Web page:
As the marijuana market disappears, criminals turn to alcohol, logging and extortion

Mexico remains the main international supplier of marijuana to the United States, but it has declined sharply since 2013, forcing some criminal groups to adapt and seek other funds.

As more US states move toward legalization, “Mexican marijuana has been largely supplanted by domestically produced marijuana,” according to the Drug Enforcement Administration‘s 2020 National Drug Threat Assessment (DEA) from the United States.

The report shows that marijuana seizures along the southwestern border of the United States and Mexico fell by more than 81% between 2013 and 2020, suggesting that Mexican criminal groups have significantly reduced their trafficking operations. of marijuana.

A senior Sinaloa cartel official in Sonora state told InSight Crime that the marijuana business was “barely profitable now.”

“I only traffic in marijuana to pay some of my employees in the organization. I pay them with kilograms [of marijuana] that they manage to smuggle and get paid, but it really gets to a point where it’s not a viable business anymore, ”he said.

The border state of Chihuahua is Mexico’s second-largest marijuana producer behind Sinaloa, accounting for 20% of national production, according to a 2016 report by an Autonomous University of Madrid (UAM) researcher analyzing drug culture. And much of that comes from the Sierra Tarahumara, a vast network of canyons and mountains.

Two of Mexico’s main criminal organizations operate in the Sierra Tarahumara: the Sinaloa Cartel and the Juárez Cartel through its armed wing, known as La Línea.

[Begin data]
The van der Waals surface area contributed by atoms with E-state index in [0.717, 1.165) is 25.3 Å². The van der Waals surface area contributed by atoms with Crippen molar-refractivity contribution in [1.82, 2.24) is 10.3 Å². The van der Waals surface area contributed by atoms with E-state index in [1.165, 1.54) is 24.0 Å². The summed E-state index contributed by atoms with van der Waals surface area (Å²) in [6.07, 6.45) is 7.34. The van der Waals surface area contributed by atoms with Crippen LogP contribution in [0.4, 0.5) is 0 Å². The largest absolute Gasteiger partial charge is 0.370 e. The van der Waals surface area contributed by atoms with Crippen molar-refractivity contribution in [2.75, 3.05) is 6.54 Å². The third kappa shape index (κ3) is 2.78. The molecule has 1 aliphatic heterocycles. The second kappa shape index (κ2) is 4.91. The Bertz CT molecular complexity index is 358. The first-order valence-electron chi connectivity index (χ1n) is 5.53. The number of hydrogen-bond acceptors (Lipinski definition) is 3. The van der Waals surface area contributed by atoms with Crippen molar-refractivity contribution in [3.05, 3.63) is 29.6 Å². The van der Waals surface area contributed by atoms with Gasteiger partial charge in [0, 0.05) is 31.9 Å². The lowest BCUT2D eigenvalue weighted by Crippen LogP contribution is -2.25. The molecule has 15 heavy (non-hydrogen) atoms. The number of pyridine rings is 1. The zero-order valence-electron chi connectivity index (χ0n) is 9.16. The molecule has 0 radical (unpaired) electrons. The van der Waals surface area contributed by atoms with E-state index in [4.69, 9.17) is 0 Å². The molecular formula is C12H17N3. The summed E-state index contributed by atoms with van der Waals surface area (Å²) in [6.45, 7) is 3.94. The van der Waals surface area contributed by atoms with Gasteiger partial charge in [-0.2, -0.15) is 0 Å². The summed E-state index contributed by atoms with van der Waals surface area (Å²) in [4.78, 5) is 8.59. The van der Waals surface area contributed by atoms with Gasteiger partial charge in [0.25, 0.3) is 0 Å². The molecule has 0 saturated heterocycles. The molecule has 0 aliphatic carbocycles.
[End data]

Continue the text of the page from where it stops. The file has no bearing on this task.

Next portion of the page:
Over the past 10 years, the fighting between these two groups has seen a constant ebb and flow.

But these two crime heavyweights must adapt to the decriminalization or legalization of marijuana by many states in the United States. To do this, they monopolized other business activities like selling alcohol and logging, while extorting local farm laborers from the area to keep the profits alive.

Alcohol monopoly in Chihuahua

From the La Junta highway at the entrance to the Sierra Tarahumara, only “authorized” stores can sell alcohol. Criminal organizations have threatened national chains like Oxxo to stop selling alcohol or risk retaliation, according to residents, business owners and state officials speaking anonymously for fear of retaliation .

For the most part, according to the cartel agent interviewed by InSight Crime, the alcohol monopoly is in the hands of the Sinaloa cartel, in particular Noriel Portillo, aka “El Chueco”.

“Only authorized stores can sell alcohol. That way there is no competition and all of that income goes to the organization, ”he said.

It started as a direct result of the depreciation in marijuana prices, according to the agent. The municipalities under this rule extend from Bocoyna, Guachochi, Batopilas, Urique and up to Guadalupe y Calvo.

He added that all alcohol distribution trucks are “stopped on the highways connecting the Sierra and asked to turn back. We maintain our own distribution and businesses should only buy from us. “

The cartel buys massive amounts of alcohol in big cities like Cuauhtémoc or the capital Chihuahua, then transports these products by truck to several municipalities within the Sierra Tarahumara. They are the ones who grant permission to sell and distribute all kinds of alcohol without any legal authorization.

The agent said he does not force everyone to sell alcohol, but those who wish must have cartel authorization.